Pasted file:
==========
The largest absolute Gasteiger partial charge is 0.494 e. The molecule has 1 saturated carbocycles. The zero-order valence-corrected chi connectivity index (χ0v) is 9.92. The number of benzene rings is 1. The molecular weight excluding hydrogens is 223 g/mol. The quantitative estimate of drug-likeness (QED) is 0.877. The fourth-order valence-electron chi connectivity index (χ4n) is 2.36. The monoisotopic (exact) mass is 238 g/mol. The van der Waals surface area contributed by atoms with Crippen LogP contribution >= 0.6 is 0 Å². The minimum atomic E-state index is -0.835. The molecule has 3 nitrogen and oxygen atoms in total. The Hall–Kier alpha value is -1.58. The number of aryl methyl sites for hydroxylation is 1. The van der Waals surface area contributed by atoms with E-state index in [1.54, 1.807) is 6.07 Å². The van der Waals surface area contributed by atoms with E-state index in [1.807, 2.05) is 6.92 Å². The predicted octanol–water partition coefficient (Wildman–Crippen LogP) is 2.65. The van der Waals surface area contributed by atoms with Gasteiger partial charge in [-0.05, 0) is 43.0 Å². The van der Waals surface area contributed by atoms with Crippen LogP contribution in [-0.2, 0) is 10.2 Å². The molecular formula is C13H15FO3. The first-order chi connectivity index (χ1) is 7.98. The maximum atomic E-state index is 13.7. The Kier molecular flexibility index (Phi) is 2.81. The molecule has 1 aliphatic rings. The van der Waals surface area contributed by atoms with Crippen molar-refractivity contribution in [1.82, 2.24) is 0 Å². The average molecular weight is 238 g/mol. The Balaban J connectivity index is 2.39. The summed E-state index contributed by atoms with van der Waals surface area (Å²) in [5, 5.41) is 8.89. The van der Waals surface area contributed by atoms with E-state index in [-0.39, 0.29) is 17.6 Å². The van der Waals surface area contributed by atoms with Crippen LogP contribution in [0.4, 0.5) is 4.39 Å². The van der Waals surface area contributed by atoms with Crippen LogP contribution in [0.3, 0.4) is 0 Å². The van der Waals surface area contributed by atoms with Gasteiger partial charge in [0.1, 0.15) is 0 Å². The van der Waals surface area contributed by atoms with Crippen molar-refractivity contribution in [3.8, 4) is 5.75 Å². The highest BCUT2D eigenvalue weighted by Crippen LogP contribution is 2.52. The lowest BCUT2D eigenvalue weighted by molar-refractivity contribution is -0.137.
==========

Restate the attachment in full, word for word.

The largest absolute Gasteiger partial charge is 0.494 e. The molecule has 1 saturated carbocycles. The zero-order valence-corrected chi connectivity index (χ0v) is 9.92. The number of benzene rings is 1. The molecular weight excluding hydrogens is 223 g/mol. The quantitative estimate of drug-likeness (QED) is 0.877. The fourth-order valence-electron chi connectivity index (χ4n) is 2.36. The monoisotopic (exact) mass is 238 g/mol. The van der Waals surface area contributed by atoms with Crippen LogP contribution >= 0.6 is 0 Å². The minimum atomic E-state index is -0.835. The molecule has 3 nitrogen and oxygen atoms in total. The Hall–Kier alpha value is -1.58. The number of aryl methyl sites for hydroxylation is 1. The van der Waals surface area contributed by atoms with E-state index in [1.54, 1.807) is 6.07 Å². The van der Waals surface area contributed by atoms with E-state index in [1.807, 2.05) is 6.92 Å². The predicted octanol–water partition coefficient (Wildman–Crippen LogP) is 2.65. The van der Waals surface area contributed by atoms with Gasteiger partial charge in [-0.05, 0) is 43.0 Å². The van der Waals surface area contributed by atoms with Crippen LogP contribution in [-0.2, 0) is 10.2 Å². The molecular formula is C13H15FO3. The first-order chi connectivity index (χ1) is 7.98. The maximum atomic E-state index is 13.7. The Kier molecular flexibility index (Phi) is 2.81. The molecule has 1 aliphatic rings. The van der Waals surface area contributed by atoms with Crippen molar-refractivity contribution in [1.82, 2.24) is 0 Å². The average molecular weight is 238 g/mol. The Balaban J connectivity index is 2.39. The summed E-state index contributed by atoms with van der Waals surface area (Å²) in [5, 5.41) is 8.89. The van der Waals surface area contributed by atoms with E-state index in [-0.39, 0.29) is 17.6 Å². The van der Waals surface area contributed by atoms with Crippen LogP contribution in [0.4, 0.5) is 4.39 Å². The van der Waals surface area contributed by atoms with Crippen LogP contribution in [0.3, 0.4) is 0 Å². The van der Waals surface area contributed by atoms with Gasteiger partial charge in [0.1, 0.15) is 0 Å². The van der Waals surface area contributed by atoms with Crippen molar-refractivity contribution in [3.8, 4) is 5.75 Å². The highest BCUT2D eigenvalue weighted by Crippen LogP contribution is 2.52. The lowest BCUT2D eigenvalue weighted by molar-refractivity contribution is -0.137.